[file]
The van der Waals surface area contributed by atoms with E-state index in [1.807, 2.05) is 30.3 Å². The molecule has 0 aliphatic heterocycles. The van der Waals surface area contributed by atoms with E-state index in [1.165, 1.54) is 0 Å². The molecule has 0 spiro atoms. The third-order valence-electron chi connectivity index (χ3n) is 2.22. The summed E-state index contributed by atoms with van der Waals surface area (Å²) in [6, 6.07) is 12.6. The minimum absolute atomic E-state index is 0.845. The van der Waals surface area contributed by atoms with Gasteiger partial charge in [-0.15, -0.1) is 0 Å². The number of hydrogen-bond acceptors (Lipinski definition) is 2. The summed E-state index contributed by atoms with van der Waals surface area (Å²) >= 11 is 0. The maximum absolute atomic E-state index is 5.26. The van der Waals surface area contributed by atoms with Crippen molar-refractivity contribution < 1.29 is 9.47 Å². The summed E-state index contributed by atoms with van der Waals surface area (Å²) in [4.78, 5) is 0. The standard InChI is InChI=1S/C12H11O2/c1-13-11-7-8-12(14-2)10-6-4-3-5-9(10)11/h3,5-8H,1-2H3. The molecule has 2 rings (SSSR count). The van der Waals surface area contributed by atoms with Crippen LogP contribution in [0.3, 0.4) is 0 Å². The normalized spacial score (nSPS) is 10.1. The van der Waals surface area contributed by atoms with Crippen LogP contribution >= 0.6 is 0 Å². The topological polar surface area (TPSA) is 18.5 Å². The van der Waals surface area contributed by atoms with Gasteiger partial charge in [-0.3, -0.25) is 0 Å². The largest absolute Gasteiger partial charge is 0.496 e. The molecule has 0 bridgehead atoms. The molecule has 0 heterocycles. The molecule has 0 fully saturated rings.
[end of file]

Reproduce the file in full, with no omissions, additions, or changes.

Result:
The van der Waals surface area contributed by atoms with E-state index in [1.807, 2.05) is 30.3 Å². The molecule has 0 aliphatic heterocycles. The van der Waals surface area contributed by atoms with E-state index in [1.165, 1.54) is 0 Å². The molecule has 0 spiro atoms. The third-order valence-electron chi connectivity index (χ3n) is 2.22. The summed E-state index contributed by atoms with van der Waals surface area (Å²) in [6, 6.07) is 12.6. The minimum absolute atomic E-state index is 0.845. The van der Waals surface area contributed by atoms with Gasteiger partial charge in [-0.15, -0.1) is 0 Å². The number of hydrogen-bond acceptors (Lipinski definition) is 2. The summed E-state index contributed by atoms with van der Waals surface area (Å²) >= 11 is 0. The maximum absolute atomic E-state index is 5.26. The van der Waals surface area contributed by atoms with Crippen molar-refractivity contribution < 1.29 is 9.47 Å². The summed E-state index contributed by atoms with van der Waals surface area (Å²) in [4.78, 5) is 0. The standard InChI is InChI=1S/C12H11O2/c1-13-11-7-8-12(14-2)10-6-4-3-5-9(10)11/h3,5-8H,1-2H3. The molecule has 2 rings (SSSR count). The van der Waals surface area contributed by atoms with Crippen LogP contribution in [0.3, 0.4) is 0 Å². The normalized spacial score (nSPS) is 10.1. The van der Waals surface area contributed by atoms with Crippen LogP contribution >= 0.6 is 0 Å². The topological polar surface area (TPSA) is 18.5 Å². The van der Waals surface area contributed by atoms with Gasteiger partial charge in [-0.3, -0.25) is 0 Å². The largest absolute Gasteiger partial charge is 0.496 e. The molecule has 0 bridgehead atoms. The molecule has 0 heterocycles. The molecule has 0 fully saturated rings.